Think back to last Thanksgiving.
COVID-19 cases across the U.S. were rapidly increasing, hitting upwards of 170,000 cases a day by the end of November. By January, cases had hit their peak.
Many businesses were closed, leaving millions out of work. There was fear: Would this ever end?
Compared to last year, cases have remained relatively low despite the reopening of schools in September, the spread of the Delta variant and the onset of colder weather. Although rising slightly recently, daily cases are still only half of what they were when the holiday approached in 2020.
A vaccine was developed and distributed quickly. People learned to adapt.
As a result, 2021 has been far better than last year.
I am so thankful for that. I hope you are too.
In the past year, we celebrated birthdays again. We cheered as graduates flipped their tassels. We danced in joy at weddings. We cried to mourn the loss of a loved one.
These connections were deeply missed last year. We should be so thankful for their return.
This is true in my life.
We were thrilled to attend two weddings this year. At one, held in a Newport vineyard, the couple began the service with a Beatles song that, for me, is the theme to our recovery from this awful affliction:
Little darling, it’s been a long cold lonely winter
Little darling, it seems like years since it’s been here
Here comes the sun do, do, do
Here comes the sun
And I say it’s all right
Little darling, the smiles returning to the faces
Little darling, it feels like years since it’s been here
Sports returned. The lights went back on Friday nights this fall. Fans jammed Gillette Stadium to watch a promising Patriots team led by an emerging star.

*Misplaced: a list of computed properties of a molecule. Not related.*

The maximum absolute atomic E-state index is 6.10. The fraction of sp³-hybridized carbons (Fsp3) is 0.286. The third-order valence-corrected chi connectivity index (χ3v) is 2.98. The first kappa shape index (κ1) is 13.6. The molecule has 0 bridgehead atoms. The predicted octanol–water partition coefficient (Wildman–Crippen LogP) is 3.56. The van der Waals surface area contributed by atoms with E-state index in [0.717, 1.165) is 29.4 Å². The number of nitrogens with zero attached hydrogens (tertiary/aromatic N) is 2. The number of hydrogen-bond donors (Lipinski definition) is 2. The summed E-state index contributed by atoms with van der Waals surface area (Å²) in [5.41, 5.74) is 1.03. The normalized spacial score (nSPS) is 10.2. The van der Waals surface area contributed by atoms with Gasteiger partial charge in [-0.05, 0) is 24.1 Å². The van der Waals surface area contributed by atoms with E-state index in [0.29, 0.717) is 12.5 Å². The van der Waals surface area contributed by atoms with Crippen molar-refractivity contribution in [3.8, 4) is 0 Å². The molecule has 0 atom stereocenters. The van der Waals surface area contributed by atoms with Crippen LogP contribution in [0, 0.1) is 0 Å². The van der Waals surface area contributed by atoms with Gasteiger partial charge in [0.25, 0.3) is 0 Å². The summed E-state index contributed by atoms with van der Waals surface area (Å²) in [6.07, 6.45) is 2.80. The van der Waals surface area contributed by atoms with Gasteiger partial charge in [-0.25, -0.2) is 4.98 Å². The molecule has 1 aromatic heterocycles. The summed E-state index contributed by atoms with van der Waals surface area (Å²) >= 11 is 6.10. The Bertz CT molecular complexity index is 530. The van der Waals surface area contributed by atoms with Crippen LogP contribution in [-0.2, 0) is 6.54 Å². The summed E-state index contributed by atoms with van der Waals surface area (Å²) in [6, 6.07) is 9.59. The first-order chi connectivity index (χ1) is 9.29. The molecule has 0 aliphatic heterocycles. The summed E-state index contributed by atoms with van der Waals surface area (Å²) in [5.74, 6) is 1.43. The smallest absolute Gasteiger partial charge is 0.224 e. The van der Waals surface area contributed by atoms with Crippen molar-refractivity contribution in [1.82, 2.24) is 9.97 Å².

My family was able to go to Fenway Park twice to see the Red Sox — a team I have followed passionately since I was 5 and listening on my transistor radio to Ken Coleman and Ned Martin describe the play of my heroes Carl Yastrzemski and Tony Conigliaro — defeat the hated New York Yankees.
I am so thankful, just for the chance to see the green expanse of the ballpark and watch today’s heroes compete.
And we are no longer locked in, secluded.
AAA predicts 53.4 million people will travel for the Thanksgiving holiday, up 13% from 2020. This would bring travel volumes within 5% of 2019, with air travel almost completely recovering from its COVID crash, up 80% over last year.
You may need a mask or a shot or a test — or maybe all three — but you can visit loved ones, explore new places again.
That is also true for us.
To celebrate our 40th anniversary, my wife and I recently returned to Aruba, one of our favorite vacation spots. Traveling was difficult, but Carol and I were able to walk along the crystal blue water, enjoy a candlelit dinner on the beach and toast a relationship that has only gotten better over the years.
I am so, so thankful.
When you and your family gather this Thursday, please look back at where we were a year ago and where we are today.
I hope you, like me, will give thanks.